Global Report on Surveillance
This WHO report, produced in collaboration with Member States and other partners, provides as accurate a picture as is presently possible of the magnitude of AMR and the current state of surveillance globally. The report focuses on antibacterial resistance (ABR) in common bacterial pathogens. Why? There is a major gap in knowledge about the magnitude of this problem and such information is needed to guide urgent public health actions. ABR is complex and multidimensional. It involves a range of resistance mechanisms affecting an ever-widening range of bacteria, most of which can cause a wide spectrum of diseases in humans and animals.
One important finding of the report, which will serve as a baseline to measure future progress, is that there are many gaps in information on pathogens of major public health importance. In addition, surveillance of ABR generally is neither coordinated nor harmonized, compromising the quality and representativeness of many data.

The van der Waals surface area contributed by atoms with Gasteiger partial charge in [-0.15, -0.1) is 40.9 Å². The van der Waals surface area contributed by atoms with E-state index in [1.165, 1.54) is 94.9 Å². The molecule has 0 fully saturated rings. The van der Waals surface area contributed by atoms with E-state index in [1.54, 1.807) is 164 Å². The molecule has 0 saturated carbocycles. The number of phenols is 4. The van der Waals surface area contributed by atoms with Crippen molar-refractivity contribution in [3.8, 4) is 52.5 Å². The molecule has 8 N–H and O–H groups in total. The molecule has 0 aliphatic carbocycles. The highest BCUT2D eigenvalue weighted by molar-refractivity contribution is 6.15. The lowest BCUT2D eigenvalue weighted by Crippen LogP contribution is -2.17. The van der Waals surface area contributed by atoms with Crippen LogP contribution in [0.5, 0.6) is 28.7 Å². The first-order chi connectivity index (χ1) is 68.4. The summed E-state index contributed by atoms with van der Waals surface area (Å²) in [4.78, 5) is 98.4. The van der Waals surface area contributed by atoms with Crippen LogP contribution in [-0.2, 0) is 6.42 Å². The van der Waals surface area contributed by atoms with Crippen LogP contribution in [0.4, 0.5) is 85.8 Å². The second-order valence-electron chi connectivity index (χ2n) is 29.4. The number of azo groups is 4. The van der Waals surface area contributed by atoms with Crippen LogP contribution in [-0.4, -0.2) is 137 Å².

Nonetheless, the report makes a clear case that resistance to common bacteria has reached alarming levels in many parts of the world suggesting that many of the available treatment options for common infections in some settings are becoming ineffective. Furthermore, systematic reviews of the scientific evidence show that ABR has a negative impact on outcomes for patients and health-care expenditures. Generally, surveillance in TB, malaria and HIV to detect resistance, determine disease burden and monitor public health interventions is better established and experiences from these programs are described in the report, so that lessons learned can be applied to ABR and opportunities for collaboration identified.